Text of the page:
Kukje Gallery is pleased to present Les Fleurs, an exhibition of new drawings and sculptures by Louise Bourgeois. This is Bourgeois’ fourth solo show at Kukje Gallery, her previously shows were held in 2002, 2005 and 2007. This landmark exhibition of all new work celebrates the artist’s centennial birthday and showcases her remarkable and passionate talent.
One of the most distinguishing traits of Louise Bourgeois is that her art practice cannot be defined by a single framework. Her works have repeatedly pushed both formal and conceptual boundaries and she is well known for pursuing a unique and deeply personal vocabulary while engaging other schools such as Surrealism and Modernism. Having only gained recognition later in life, the artist is widely held as having played a vital role in the history of late twentieth century art.
A celebrated wit and dark social observer, Bourgeois’ work ranges from her elegant drawings to abstract formalism and hand-sewn patchworks to dolls, monumental bronzes and room-sized installations. Among this diverse practice, the exhibition at Kukje Gallery focuses on Bourgeois’ drawing
Louise Bourgeois takes drawings very seriously and her larger works are often informed by her many works on paper - a commitment the artist has maintained since childhood when she would help draw patterns for her family’s textile company.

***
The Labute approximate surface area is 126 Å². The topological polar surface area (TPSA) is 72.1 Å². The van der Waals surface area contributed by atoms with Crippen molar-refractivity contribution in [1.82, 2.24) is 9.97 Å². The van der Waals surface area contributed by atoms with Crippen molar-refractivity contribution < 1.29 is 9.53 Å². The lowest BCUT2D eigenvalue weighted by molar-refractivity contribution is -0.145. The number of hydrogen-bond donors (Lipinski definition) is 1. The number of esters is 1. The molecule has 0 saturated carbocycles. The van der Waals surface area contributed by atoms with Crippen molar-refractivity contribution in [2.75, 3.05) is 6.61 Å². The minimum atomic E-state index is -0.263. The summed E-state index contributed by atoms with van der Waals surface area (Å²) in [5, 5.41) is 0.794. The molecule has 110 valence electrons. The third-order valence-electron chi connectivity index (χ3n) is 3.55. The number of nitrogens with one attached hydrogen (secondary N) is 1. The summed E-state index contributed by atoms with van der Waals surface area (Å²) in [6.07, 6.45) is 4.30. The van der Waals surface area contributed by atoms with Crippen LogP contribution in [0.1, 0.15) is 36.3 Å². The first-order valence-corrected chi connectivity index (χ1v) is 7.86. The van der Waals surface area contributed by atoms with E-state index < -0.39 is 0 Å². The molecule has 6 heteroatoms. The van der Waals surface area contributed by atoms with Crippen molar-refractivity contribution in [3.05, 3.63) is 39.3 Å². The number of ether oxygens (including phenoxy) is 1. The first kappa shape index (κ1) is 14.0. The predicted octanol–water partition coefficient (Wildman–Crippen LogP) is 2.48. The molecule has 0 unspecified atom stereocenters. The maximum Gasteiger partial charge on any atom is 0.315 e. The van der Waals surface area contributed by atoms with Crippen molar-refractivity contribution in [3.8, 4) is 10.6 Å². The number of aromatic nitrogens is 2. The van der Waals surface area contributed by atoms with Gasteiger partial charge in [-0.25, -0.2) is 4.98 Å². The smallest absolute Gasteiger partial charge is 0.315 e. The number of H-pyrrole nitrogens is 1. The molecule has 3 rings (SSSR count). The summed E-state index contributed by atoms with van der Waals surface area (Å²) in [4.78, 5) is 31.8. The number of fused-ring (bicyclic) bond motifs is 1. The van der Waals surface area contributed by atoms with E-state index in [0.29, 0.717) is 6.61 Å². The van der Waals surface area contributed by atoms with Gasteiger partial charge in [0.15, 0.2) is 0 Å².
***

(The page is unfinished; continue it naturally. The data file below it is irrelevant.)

Bourgeois has continued to transcribe her emotions and memories on paper as if she was writing them in diary. She has observed that the repetition of drawing helps her to find peace of mind and a source of healing. In her previous work many of her drawings have focused on formal motifs and the repetition of lattice patterns, circles and parallel lines. More recently, the artist has begun drawing corporeal and psychological subjects such as nature, motherhood and women. It is these subjects that inform the newest exhibition at Kukje that showcases 29 drawings and 3 sculptures.
For the exhibition, Bourgeois has chosen the title Les Fleurs which speaks to her adoption of flower and women as symbols for vitality, desire and sexuality. Her drawings, painted in a bold red color, illustrate passion, blood and a feminist belief in the power of women.
Born in Paris in 1911, Louise Bourgeois worked, often experimentally, with materials varying from plaster, latex, bronze and marble. Rediscovered in the 1970s, she is one of the most important living artists of the twenty first century. Bourgeois became the first female artist to hold a retrospective exhibition at MoMA in New York in 1982. Since then, she has exhibited widely internationally and was awarded the Lion d’Or at the 48th Venice Biennale in 1999. A retrospective of her work traveled internationally from 2007 to 2009.